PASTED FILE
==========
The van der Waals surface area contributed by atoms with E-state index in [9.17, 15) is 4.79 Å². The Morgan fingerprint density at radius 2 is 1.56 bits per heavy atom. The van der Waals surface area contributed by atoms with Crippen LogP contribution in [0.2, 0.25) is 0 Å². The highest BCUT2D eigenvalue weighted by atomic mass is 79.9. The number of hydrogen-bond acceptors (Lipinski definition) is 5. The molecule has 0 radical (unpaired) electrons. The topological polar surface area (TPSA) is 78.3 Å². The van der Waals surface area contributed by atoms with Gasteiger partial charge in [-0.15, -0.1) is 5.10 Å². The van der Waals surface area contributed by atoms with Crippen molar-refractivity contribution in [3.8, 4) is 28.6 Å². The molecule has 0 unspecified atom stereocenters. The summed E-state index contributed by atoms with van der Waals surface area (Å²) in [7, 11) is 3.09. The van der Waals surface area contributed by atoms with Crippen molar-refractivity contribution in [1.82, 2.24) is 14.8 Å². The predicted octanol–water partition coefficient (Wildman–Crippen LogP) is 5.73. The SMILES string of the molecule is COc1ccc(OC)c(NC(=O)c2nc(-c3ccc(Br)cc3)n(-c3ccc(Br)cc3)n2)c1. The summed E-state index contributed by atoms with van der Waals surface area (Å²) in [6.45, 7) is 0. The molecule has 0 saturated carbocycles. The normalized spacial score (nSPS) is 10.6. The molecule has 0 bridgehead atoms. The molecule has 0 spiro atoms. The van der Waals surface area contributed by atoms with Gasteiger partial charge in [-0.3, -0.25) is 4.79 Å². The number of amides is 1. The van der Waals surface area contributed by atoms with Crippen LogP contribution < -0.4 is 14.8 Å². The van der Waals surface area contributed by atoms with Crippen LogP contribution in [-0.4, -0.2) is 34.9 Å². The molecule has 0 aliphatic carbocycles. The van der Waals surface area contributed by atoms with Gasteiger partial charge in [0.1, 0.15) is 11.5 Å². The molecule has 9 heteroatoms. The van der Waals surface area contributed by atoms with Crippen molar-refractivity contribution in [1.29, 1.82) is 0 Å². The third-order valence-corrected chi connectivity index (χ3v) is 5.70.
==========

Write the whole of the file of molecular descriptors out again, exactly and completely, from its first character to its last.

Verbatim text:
The van der Waals surface area contributed by atoms with E-state index in [9.17, 15) is 4.79 Å². The Morgan fingerprint density at radius 2 is 1.56 bits per heavy atom. The van der Waals surface area contributed by atoms with Crippen LogP contribution in [0.2, 0.25) is 0 Å². The highest BCUT2D eigenvalue weighted by atomic mass is 79.9. The number of hydrogen-bond acceptors (Lipinski definition) is 5. The molecule has 0 radical (unpaired) electrons. The topological polar surface area (TPSA) is 78.3 Å². The van der Waals surface area contributed by atoms with Gasteiger partial charge in [-0.15, -0.1) is 5.10 Å². The van der Waals surface area contributed by atoms with Crippen molar-refractivity contribution in [3.8, 4) is 28.6 Å². The molecule has 0 unspecified atom stereocenters. The summed E-state index contributed by atoms with van der Waals surface area (Å²) in [7, 11) is 3.09. The van der Waals surface area contributed by atoms with Crippen molar-refractivity contribution in [1.82, 2.24) is 14.8 Å². The predicted octanol–water partition coefficient (Wildman–Crippen LogP) is 5.73. The SMILES string of the molecule is COc1ccc(OC)c(NC(=O)c2nc(-c3ccc(Br)cc3)n(-c3ccc(Br)cc3)n2)c1. The summed E-state index contributed by atoms with van der Waals surface area (Å²) in [6.45, 7) is 0. The molecule has 0 saturated carbocycles. The normalized spacial score (nSPS) is 10.6. The molecule has 0 bridgehead atoms. The molecule has 0 spiro atoms. The van der Waals surface area contributed by atoms with Gasteiger partial charge in [-0.3, -0.25) is 4.79 Å². The number of amides is 1. The van der Waals surface area contributed by atoms with Crippen LogP contribution < -0.4 is 14.8 Å². The van der Waals surface area contributed by atoms with Crippen LogP contribution in [-0.4, -0.2) is 34.9 Å². The molecule has 0 aliphatic carbocycles. The van der Waals surface area contributed by atoms with Gasteiger partial charge in [0.1, 0.15) is 11.5 Å². The molecule has 9 heteroatoms. The van der Waals surface area contributed by atoms with Crippen molar-refractivity contribution in [1.29, 1.82) is 0 Å². The third-order valence-corrected chi connectivity index (χ3v) is 5.70.